Nevertheless, the generals manage to get a sympathetic press to believe that the time for breaking through the enemy lines is immanent. The soldier’s perception of this talking point is bitterly ironic: “The whole conduct of our trench warfare seemed to be based on the concept that we, the British, were not stopping in the trenches for long, but were tarrying awhile on the way to Berlin and that very soon we would be chasing Jerry across the country.” With a dynamic, satisfying race for the ultimate goal near at hand, there was no need to invest in the trenches, and the ordinary soldiers stuck there suffered in conditions that were “wet, cold, smelly, and thoroughly squalid.” (Incidentally, the Germans were much more far-sighted on this front.)
In our time, each side acts as if it will be firmly in command of the country’s destiny just after the next election—it is always the next election, regardless of the political configuration. Since the good guys’ mastery is coming, there is no need to worry much about incrementally improving the status quo in the bitterly contested present. Indeed, doing so is probably a sign of squishiness, insufficient resolve, and complacency.
When—surprise!—the last election turns out not to put one side firmly in control of all of the levers of politics, it is back to the grind of the perpetual war. The Great War, too, seemed likely to those experiencing it to become part of the scenery. “The stalemate and the attrition would go on infinitely, becoming, like the telephone and the internal combustion engine, a part of the accepted atmosphere of the modern experience. Why indeed not, given the palpable irrationality of the new world? Why not, given the vociferous contempt with which peace plans were received by the patriotic majorities on both sides?” As Alfred Blunden put it: “Neither race had won, nor could win, the War. The War had won, and would go on winning.”
How was the senselessness of trench warfare ever ended? There were moments of hope that ingenuity could show the way out. In June 1917, British miners dug 100 feet under the German trenches and packed them with high explosive. They successfully detonated them, killing thousands and panicking many more, such that British could take Vimy Ridge with relatively few casualties. But while tunnel warfare became widespread, it ultimately proved too slow and costly to end the stalemate at the front.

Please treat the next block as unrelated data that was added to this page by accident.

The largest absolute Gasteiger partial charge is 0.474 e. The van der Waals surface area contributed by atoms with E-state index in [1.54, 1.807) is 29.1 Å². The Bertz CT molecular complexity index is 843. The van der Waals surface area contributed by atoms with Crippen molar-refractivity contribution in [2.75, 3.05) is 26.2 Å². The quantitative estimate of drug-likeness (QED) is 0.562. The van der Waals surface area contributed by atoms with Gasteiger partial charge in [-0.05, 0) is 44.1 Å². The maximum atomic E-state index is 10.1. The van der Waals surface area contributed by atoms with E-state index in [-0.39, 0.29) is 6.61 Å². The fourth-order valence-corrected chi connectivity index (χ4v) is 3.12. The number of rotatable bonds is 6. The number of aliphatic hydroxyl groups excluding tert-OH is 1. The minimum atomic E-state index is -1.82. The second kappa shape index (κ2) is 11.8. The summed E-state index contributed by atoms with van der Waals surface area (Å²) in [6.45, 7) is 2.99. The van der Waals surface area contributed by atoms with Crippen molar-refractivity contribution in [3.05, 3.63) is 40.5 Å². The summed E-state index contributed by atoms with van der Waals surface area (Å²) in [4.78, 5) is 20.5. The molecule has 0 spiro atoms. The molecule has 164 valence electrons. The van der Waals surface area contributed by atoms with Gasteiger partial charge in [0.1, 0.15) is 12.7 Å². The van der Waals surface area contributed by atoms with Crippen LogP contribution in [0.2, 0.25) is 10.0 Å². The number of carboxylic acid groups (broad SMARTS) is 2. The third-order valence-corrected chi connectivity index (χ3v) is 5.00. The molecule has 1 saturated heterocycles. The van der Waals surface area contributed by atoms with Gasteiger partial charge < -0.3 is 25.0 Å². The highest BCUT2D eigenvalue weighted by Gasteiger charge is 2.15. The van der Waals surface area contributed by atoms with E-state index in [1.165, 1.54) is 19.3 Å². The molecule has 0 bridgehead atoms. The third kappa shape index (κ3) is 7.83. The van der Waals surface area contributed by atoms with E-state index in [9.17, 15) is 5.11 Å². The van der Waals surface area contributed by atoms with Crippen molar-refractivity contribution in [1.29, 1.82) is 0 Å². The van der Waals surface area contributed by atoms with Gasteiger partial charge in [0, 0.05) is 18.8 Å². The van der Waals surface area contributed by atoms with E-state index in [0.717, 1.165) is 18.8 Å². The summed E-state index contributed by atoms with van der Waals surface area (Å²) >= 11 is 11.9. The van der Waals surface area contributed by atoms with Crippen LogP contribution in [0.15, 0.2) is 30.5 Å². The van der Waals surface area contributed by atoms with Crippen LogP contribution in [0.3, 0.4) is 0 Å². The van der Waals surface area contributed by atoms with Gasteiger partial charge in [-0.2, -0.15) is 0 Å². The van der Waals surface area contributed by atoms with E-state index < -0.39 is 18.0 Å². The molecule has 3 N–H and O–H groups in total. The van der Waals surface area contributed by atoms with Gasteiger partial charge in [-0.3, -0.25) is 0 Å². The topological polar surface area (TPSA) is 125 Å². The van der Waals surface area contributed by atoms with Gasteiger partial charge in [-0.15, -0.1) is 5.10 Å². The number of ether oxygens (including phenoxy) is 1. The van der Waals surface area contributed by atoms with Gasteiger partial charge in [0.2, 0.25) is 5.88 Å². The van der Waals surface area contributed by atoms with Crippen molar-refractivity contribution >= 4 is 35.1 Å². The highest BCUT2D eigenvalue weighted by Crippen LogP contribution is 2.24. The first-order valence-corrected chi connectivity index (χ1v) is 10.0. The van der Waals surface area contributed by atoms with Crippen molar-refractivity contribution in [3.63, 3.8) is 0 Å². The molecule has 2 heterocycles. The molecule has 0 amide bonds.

Our own political innovators sometimes find ways to set our politics aflame for a time, and it’s often tempting to think that they are on the verge of reorganizing our whole political conflict. Certainly, this is how many of his supporters have seen Donald Trump, especially during his endlessly surprising candidacy in 2016. But digging the tunnels is hard work, and setting up the detonators properly takes some real care. As Peter Thiel (in)famously observed: “Everyone says Trump is going to change everything way too much. Well, maybe Trump is going to change everything way too little. That seems like the much more plausible risk to me.” For all that it seems that politics today are nastier than ever, it isn’t clear whether we can really expect any big movement in the lines.
Ending the Great War one-hundred years ago took fully two revolutions. The generals never found a way out, but instead had to be undermined by populations who had simply had enough of their style of conflict and were willing to take to the barricades in pursuit of something different.
It is hard to know if our own Great War will end similarly. We may be deeply thankful that the body count of our political trench warfare is very low, for now. (Though we no longer have the luxury of saying that it is completely metaphorical.) And it cannot be doubted that plenty of people on both sides take a sporting joy in our conflict as it is currently constructed. For all that, there are an awful lot of Americans fed up with the way things are. Perhaps they will make a revolution before long.
Then again, let’s be careful what we wish for. After all, those revolutions in Russia and Germany didn’t work out so well. And the next war turned out to be even more brutal than the Great one.